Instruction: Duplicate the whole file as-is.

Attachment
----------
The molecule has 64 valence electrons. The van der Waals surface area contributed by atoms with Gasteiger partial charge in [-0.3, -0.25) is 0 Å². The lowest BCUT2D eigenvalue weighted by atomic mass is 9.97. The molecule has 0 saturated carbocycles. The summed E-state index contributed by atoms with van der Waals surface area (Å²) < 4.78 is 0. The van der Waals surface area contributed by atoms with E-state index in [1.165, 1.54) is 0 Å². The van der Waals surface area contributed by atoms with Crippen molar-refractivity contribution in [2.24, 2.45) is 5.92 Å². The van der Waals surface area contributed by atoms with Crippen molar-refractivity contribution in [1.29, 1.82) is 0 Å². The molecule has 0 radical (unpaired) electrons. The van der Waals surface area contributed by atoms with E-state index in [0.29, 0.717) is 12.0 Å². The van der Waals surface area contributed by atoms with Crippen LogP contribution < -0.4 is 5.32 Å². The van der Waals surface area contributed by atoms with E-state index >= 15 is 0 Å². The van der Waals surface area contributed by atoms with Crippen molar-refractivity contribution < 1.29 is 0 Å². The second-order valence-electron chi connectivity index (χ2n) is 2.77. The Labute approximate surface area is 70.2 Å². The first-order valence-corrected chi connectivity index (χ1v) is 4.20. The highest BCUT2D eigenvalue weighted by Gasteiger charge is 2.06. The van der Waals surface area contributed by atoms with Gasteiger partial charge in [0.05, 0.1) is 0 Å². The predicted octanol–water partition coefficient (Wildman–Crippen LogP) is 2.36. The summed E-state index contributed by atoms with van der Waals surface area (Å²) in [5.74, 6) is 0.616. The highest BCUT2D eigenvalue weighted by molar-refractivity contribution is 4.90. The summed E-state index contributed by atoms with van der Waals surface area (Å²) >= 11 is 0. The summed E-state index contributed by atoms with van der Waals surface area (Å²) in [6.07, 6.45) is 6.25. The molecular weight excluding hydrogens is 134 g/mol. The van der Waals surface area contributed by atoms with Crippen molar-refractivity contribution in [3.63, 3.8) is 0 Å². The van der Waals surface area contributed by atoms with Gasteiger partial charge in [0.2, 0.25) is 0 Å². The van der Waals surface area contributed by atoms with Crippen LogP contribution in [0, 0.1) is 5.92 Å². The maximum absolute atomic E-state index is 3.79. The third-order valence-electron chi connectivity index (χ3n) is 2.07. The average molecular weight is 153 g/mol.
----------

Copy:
The molecule has 64 valence electrons. The van der Waals surface area contributed by atoms with Gasteiger partial charge in [-0.3, -0.25) is 0 Å². The lowest BCUT2D eigenvalue weighted by atomic mass is 9.97. The molecule has 0 saturated carbocycles. The summed E-state index contributed by atoms with van der Waals surface area (Å²) < 4.78 is 0. The van der Waals surface area contributed by atoms with E-state index in [1.165, 1.54) is 0 Å². The van der Waals surface area contributed by atoms with Crippen molar-refractivity contribution in [2.24, 2.45) is 5.92 Å². The van der Waals surface area contributed by atoms with Crippen molar-refractivity contribution in [1.29, 1.82) is 0 Å². The molecule has 0 radical (unpaired) electrons. The van der Waals surface area contributed by atoms with E-state index in [0.29, 0.717) is 12.0 Å². The van der Waals surface area contributed by atoms with Crippen LogP contribution < -0.4 is 5.32 Å². The van der Waals surface area contributed by atoms with E-state index >= 15 is 0 Å². The van der Waals surface area contributed by atoms with Crippen molar-refractivity contribution < 1.29 is 0 Å². The second-order valence-electron chi connectivity index (χ2n) is 2.77. The Labute approximate surface area is 70.2 Å². The first-order valence-corrected chi connectivity index (χ1v) is 4.20. The highest BCUT2D eigenvalue weighted by Gasteiger charge is 2.06. The van der Waals surface area contributed by atoms with Gasteiger partial charge in [0.05, 0.1) is 0 Å². The predicted octanol–water partition coefficient (Wildman–Crippen LogP) is 2.36. The summed E-state index contributed by atoms with van der Waals surface area (Å²) in [5.74, 6) is 0.616. The highest BCUT2D eigenvalue weighted by molar-refractivity contribution is 4.90. The summed E-state index contributed by atoms with van der Waals surface area (Å²) >= 11 is 0. The summed E-state index contributed by atoms with van der Waals surface area (Å²) in [6.07, 6.45) is 6.25. The molecular weight excluding hydrogens is 134 g/mol. The van der Waals surface area contributed by atoms with Crippen molar-refractivity contribution in [3.63, 3.8) is 0 Å². The van der Waals surface area contributed by atoms with Gasteiger partial charge in [0.2, 0.25) is 0 Å². The van der Waals surface area contributed by atoms with Crippen LogP contribution in [0, 0.1) is 5.92 Å². The maximum absolute atomic E-state index is 3.79. The third-order valence-electron chi connectivity index (χ3n) is 2.07. The average molecular weight is 153 g/mol.